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Aberdeen 1 - 1 Queens Park

HT Score: Aberdeen 1 - 0 Queens Park

Div 1 (Old)
Aberdeen scorers: Moir 10.
Queens Park scorers: Morton 89

24/09/1923 | KO: 10:00


A draw of one goal each fairly represents the run of play in the match at Pittodrie Park, Aberdeen. Aberdeen, who had much the better of the exchanges in the first half, were outplayed in the second period, and the visitors were unfortunate in not scoring the equalising point earlier than in the last minute of the match. Moir's goal for Aberdeen was obtained fairly early in the match with a fine left foot drive. Just before the whistle was blown Queen's Park equalised with a remarkably swift shot from close in by A. Morton, the youthful centre forward from the Strollers' XI, who worked exceedingly well with R. Moreland, inside right. W. Wiseman, the Aberdeen University player who joined Queen's Park, gave a good display at left back. For Aberdeen, Hutton and Forsyth in the defence, and Moir, outside right, were the outstanding players.

Source: The Scotsman, 26th September 1923

In a game in which two goals were divided yesterday, Aberdeen were exceedingly fortunate to save one of the Scottish League points at stake in their meeting with Queen's Park. On a delightful forenoon there were fully 16,000 spectators, and these were regaled with a rousing game in which a fast pace was maintained from start to finish. The result was not altogether in accordance with the run of the game, Queen's Park, especially in the second half, were much the superior team, and, opposed to a weaker defence than that of Aberdeen, must have won and won well. As events turned out, they came near losing both points, it was only about a minute from time that they got in an effective reply to the goal snatched Aberdeen with the game ten minutes old. So busy were the amateurs concentrating on attack that on several occasions they left Blair exposed, and if the Aberdeen forwards, and Miller and Mutch in particular, had been equal to accepting opportunities the home team would not have been so hard pressed to save a point, even if on the run the game they scarcely deserved to do so.

Chances Taken and Lost.

Aberdeen secured the lead after ten minutes' play when, after Grant had shot against the woodwork and Smith had centred, Moir caught on to a clearance by a defender to beat Blair with a brilliant left-foot drive. The Queen's Park goal came a minute from the end when Morton on the run cleverly tricked Forsyth to send in a terrific drive from twenty yards' range, the ball finding the net off the underside of the crossbar.
Dor about two-thirds of the period of play the game resolved itself into a duel between the fast moving Queen's forwards and the Aberdeen defence, and yet, in a game they were lucky to save, Aberdeen had the greater number of scoring chances. In the home defence Blackwell was always safe, and in the second half he delayed the equaliser more than once by really good saves.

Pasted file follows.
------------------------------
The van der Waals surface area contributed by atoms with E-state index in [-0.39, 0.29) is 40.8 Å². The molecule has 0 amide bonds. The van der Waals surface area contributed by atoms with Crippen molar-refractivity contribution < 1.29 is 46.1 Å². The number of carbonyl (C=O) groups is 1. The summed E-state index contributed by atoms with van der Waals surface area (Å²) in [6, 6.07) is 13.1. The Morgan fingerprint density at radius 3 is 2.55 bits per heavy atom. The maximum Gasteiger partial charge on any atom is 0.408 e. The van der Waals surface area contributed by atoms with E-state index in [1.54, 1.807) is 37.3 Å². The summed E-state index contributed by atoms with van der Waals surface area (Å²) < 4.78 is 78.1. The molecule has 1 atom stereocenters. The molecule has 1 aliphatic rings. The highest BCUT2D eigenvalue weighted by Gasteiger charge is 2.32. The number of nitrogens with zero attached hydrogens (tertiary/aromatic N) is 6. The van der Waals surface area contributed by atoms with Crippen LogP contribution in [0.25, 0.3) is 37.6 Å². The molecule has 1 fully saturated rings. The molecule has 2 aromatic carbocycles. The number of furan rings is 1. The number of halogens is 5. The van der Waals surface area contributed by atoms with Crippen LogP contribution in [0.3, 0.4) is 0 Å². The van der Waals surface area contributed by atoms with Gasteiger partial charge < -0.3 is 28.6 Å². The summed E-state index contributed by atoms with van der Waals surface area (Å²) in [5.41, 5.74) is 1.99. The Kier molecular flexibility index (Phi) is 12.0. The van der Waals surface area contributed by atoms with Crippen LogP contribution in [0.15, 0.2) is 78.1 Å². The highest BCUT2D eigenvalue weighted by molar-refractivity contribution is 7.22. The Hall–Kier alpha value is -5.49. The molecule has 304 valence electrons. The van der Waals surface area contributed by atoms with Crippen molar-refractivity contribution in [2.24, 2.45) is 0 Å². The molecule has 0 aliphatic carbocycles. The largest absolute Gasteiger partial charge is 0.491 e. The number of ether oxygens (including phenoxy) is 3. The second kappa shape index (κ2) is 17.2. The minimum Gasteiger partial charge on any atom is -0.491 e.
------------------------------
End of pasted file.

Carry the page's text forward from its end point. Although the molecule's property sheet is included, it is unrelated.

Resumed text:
Hutton, Forsyth, and Jackson excelled in dour defensive play, their fine covering up, which left comparatively few loopholes, accounting for the inability of the visiting forwards to get in many telling shots. The Aberdeen wing halves were clever without being quite up to the standard of the other defenders named. MacLachlan found the wing opposed him rather speedy, and McBoyle gave quite an effective display against strong opposition.

Forward Weakness.

It was forward where the weakness of Aberdeen was manifest. The right wing met with a large measure of success ? indeed, the work of Moir and Grant went far to redeem the line. On the left, Smith saw too little of the ball to shine, and Miller at centre-forward quite failed to do himself justice. He failed repeatedly at comparatively easy chances, and his distribution of the ball was faulty. Mutch was neat but ineffective at inside left, and missed one of the easiest opportunities to score that was presented.

Smart Amateurs.

The amateurs proved themselves a well-balanced, well-trained, and speedy side, able to maintain a fast pace throughout, and for individual and collective cleverness they outpointed the home team. Blair was a reliable goalkeeper, and since his Aberdeen University days Wiseman has blossomed into a splendid back. Cool and resourceful and possessed of a powerful kick, he extricated his side from many tight corners. In Sneddon, too, he had a capable partner, but the pair did not cover up as well as the Aberdeen backs. Gillespie was always conspicuous at centre-half, and strong in defence and attack, was one of the outstanding players on the field. The wing half-backs were not quite so skilful, and yet they did their work well. Crawford showed tremendous speed at outside-right, and controlled the ball well considering the pace at which he travelled. He also got across many telling centres. Scott and Morland were two clever inside forwards who never failed to force home the attack, and Morton at centre-forward is a young player of great possibilities. McAlpine only occasionally showed glimpses of the form of which he is capable, and for once was rather outshone by his colleagues in the line, Hutton having much to do with this state of affairs.

Source: Press & Journal, 25th September 1923

Queens Park Teamsheet
W. Blair; T. Sneddon, W. Wiseman; J. McDonald, R. Gillespie, H. M. Dickson; J. Crawford, R. Morland, A. Morton, E. K. Scott, J. B. McAlpine
Attendance: 16,000
Venue: Pittodrie Stadium, Aberdeen
Referee: Hugh Dickie, Glasgow